Also learned that being alone can be very satisfying and rewarding. I am enough.

  • Therese says:

    I admire that you have the confidence to travel alone. I have taken trips with friends to Ireland and Italy since my husband passed, but it is hard to find people to travel with. Do you travel with a singles tour group? I am still trying to step out of my comfort zone.☺

    • Debbie says:

      I traveled twice with a University Alumni tour group. Lots of lectures, museums and some meals together. I enjoyed it very much because it was so well organized and the time was used so effectively .

      And it wasn’t lonely. It was mostly couples but there were some other women on their own to hang out with. And I was nervous on my trip last year. It is hard stepping out of your comfort zone especially by yourself.

    • Ella Prichard says:

      I travel alone regularly. Never a singles group, but I’m older. I find that travel with non-profit groups is most comfortable because everyone has a common interest and people are inclusive. I’ve traveled with several art museums, Smithsonian, National Trust & Colonial Williamsburg. I usually spend a few days alone at the beginning & ending of the tours.

      • Debbie says:

        I haven’t yet stayed on before or after the group. I too found the UC Berkeley alumni tour groups I’ve been with to be friendly, inclusive and people are interested in the lectures etc.

  • Claire says:

    Another helpful article. I’m 16 months out and am slowly finding my new identity. The storms of loss and loneliness still can erupt but I’mlearning how tto weatherthem anf enjoy the sunlight that follows. Thank you Debbie for ssharing your insights.

    • Debbie says:

      Thank you Claire for commenting. 18 months is so recent. I was pretty lost at 18 months. You sound like you have such a great attitude. Take care. Be gentle with yourself.

  • Betsy says:

    A few things I have learned, is that I do matter. Wether alone or with others, I do matter. We can be alone in a group or happy alone. The dating sites are not real, men tell you what you want or need to hear. I do not have a tribe, but think having one is great. I write in a journal and find that very comforting. I would be scared to death to travel alone, but would enjoy others with me. I have gone on some adventures myself, and met up with others, and I have done these adventures because I could. Change has always been a hard thing for me, but change is the way of the world. I am grateful for my 2 daughters, that they are living their lives and happy. I find comfort in volunteering, and always share a story. I have a million stories, and people really enjoy me telling them. 2017 just has to be better, as each new year has been. Thank you Debbie. Happy New Year.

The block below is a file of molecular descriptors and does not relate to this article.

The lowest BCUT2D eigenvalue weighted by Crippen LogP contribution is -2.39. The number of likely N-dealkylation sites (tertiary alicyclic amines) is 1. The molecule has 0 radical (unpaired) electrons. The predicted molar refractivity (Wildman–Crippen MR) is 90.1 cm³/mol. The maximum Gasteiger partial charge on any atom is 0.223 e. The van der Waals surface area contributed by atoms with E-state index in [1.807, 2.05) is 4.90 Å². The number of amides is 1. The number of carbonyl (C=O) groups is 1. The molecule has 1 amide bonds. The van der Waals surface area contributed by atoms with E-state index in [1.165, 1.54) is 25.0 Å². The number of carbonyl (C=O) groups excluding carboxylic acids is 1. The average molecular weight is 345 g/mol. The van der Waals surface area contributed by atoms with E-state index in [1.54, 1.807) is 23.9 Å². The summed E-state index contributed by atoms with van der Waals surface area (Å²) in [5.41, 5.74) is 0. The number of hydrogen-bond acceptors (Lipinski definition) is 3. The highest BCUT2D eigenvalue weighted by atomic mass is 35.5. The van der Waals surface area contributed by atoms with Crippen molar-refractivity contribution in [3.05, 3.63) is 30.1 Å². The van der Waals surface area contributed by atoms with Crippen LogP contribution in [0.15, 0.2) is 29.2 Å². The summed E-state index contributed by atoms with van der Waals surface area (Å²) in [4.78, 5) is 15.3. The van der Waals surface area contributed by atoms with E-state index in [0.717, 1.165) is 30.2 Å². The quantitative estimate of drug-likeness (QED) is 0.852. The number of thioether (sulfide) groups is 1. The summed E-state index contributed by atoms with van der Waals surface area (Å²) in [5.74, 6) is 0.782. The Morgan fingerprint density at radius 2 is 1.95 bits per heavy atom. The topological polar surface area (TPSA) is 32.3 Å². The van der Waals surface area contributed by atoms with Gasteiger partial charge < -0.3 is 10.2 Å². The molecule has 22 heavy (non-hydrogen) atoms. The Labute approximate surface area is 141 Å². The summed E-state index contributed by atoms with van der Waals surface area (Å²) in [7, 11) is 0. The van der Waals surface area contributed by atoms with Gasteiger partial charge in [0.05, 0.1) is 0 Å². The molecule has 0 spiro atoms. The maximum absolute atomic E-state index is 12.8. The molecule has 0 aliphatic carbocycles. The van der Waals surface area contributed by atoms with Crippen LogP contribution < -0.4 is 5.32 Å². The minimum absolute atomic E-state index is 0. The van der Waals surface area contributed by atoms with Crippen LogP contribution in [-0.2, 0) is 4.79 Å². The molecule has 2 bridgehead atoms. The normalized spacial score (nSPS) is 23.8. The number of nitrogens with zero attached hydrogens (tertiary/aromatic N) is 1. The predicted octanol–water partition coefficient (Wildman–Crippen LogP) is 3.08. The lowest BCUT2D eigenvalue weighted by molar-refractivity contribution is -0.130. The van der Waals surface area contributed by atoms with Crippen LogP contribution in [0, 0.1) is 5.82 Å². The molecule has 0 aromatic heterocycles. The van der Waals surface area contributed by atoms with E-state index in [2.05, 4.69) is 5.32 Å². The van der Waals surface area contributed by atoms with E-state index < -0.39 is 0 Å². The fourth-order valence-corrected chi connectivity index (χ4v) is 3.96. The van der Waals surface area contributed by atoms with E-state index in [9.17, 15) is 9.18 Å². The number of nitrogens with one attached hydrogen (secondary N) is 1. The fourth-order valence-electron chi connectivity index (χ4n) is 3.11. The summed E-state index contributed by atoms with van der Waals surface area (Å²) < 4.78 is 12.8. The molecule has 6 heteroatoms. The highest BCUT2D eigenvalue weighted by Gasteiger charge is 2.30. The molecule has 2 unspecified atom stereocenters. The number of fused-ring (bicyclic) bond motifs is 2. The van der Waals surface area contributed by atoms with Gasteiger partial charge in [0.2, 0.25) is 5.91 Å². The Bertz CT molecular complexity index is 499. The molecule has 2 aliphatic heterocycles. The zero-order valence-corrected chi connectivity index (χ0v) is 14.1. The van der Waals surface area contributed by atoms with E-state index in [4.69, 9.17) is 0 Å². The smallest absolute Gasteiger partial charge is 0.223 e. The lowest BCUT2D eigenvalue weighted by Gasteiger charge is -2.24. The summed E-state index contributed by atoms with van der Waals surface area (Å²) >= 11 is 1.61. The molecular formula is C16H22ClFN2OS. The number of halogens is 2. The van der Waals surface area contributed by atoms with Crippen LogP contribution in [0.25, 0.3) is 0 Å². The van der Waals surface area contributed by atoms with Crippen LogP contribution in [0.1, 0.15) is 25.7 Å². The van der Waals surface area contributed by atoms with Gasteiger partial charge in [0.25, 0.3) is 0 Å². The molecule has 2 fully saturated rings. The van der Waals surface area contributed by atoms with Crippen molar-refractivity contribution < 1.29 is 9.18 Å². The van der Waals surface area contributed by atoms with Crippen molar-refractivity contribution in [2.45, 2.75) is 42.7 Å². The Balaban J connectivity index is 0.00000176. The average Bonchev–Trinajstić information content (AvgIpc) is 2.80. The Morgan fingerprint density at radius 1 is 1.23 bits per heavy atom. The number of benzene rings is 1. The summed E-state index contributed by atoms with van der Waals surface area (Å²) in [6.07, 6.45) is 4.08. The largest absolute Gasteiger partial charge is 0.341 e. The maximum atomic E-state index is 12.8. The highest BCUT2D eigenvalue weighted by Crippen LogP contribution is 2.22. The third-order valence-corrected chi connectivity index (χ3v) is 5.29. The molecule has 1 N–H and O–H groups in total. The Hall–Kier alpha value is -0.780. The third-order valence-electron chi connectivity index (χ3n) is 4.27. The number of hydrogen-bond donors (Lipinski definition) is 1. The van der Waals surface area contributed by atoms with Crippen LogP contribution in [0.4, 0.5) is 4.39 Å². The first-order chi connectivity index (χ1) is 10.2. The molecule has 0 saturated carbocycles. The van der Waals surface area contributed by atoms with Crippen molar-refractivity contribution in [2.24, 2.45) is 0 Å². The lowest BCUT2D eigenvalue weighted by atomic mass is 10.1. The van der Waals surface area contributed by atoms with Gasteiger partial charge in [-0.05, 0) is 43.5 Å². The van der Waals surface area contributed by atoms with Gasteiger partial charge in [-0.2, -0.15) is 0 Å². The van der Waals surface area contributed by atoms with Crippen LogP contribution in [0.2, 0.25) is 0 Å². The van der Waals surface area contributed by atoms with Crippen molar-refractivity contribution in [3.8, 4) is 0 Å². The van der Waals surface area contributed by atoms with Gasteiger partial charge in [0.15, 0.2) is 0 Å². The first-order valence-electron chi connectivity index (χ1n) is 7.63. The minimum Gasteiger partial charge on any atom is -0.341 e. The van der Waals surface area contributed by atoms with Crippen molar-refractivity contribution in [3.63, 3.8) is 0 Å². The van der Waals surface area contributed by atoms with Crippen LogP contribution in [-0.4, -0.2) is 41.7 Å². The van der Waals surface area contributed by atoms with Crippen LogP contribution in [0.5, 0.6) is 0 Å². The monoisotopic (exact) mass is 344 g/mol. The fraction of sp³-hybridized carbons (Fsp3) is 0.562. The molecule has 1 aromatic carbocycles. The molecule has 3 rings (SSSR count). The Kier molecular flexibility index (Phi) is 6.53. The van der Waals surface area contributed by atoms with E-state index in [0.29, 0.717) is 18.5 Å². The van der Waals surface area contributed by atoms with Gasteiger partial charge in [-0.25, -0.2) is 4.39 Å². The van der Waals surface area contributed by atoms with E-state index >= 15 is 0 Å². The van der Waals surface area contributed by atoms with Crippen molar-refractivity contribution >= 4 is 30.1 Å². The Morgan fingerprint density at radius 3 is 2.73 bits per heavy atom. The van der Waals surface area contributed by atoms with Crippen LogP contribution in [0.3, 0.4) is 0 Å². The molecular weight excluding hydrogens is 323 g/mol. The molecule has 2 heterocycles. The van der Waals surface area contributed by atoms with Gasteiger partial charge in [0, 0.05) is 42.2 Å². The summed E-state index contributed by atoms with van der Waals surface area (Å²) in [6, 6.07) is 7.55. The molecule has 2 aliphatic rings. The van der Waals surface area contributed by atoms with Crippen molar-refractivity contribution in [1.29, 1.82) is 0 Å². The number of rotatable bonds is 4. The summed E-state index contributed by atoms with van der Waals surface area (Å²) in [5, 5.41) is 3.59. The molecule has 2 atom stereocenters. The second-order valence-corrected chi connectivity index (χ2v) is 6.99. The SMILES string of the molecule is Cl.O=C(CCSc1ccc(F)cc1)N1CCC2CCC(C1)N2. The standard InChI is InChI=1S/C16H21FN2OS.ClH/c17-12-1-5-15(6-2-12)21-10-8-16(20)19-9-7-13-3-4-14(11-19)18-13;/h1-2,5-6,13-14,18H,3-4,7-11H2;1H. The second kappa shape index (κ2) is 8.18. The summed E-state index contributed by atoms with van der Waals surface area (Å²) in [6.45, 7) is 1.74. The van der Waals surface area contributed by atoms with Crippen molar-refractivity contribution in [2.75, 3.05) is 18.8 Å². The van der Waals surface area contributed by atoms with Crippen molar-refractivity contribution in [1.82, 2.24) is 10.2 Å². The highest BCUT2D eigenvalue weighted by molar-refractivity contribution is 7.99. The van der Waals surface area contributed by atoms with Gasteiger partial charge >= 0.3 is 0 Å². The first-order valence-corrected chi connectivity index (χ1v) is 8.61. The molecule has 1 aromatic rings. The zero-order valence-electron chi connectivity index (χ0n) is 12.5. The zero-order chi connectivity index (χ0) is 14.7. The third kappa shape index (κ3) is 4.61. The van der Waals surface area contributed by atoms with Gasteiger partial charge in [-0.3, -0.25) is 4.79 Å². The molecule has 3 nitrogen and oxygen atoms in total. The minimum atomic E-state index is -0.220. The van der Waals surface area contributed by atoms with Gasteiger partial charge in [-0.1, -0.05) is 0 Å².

• Debbie says:

      Dear Betsy, I only travel with tour groups, so far. Change is terribly hard for me. And this year is better than the last. I relate so much to what you say. You volunteer and people love hearing your stories. I admire you. Your friend, Debbie

      • Betsy says:

        Debbie, it is such a pleasure to read your words and reply. We are the same but different, living on opposite coasts. It is such a relief to have the same but different feelings and wants and needs. I enjoy this so much. One day at a time. Wish you happiness and comfort always. Thank you.

  • Gilbert says:

    Happy New Year, Debbie. I wish you peace and good fortune. I want to say that I have met other widows and widowers who are doing well despite the devastating loss of their spouse. It provides me a measure of hope that I can be better and even flourish without my wife. As for my new year, I plan to travel with my teenage boys and experience a little of the world with them. It will be closer to home and not overseas, however, it will be new experience as three instead of four. I also, hope to get a new direction for my life, something that lets me contribute to my community and at the same time allows us to be more financially stable.

  • mari says:

    Love your posts, Debbie! So very relatable…and I could especially identify with this one on all points…..Thank you!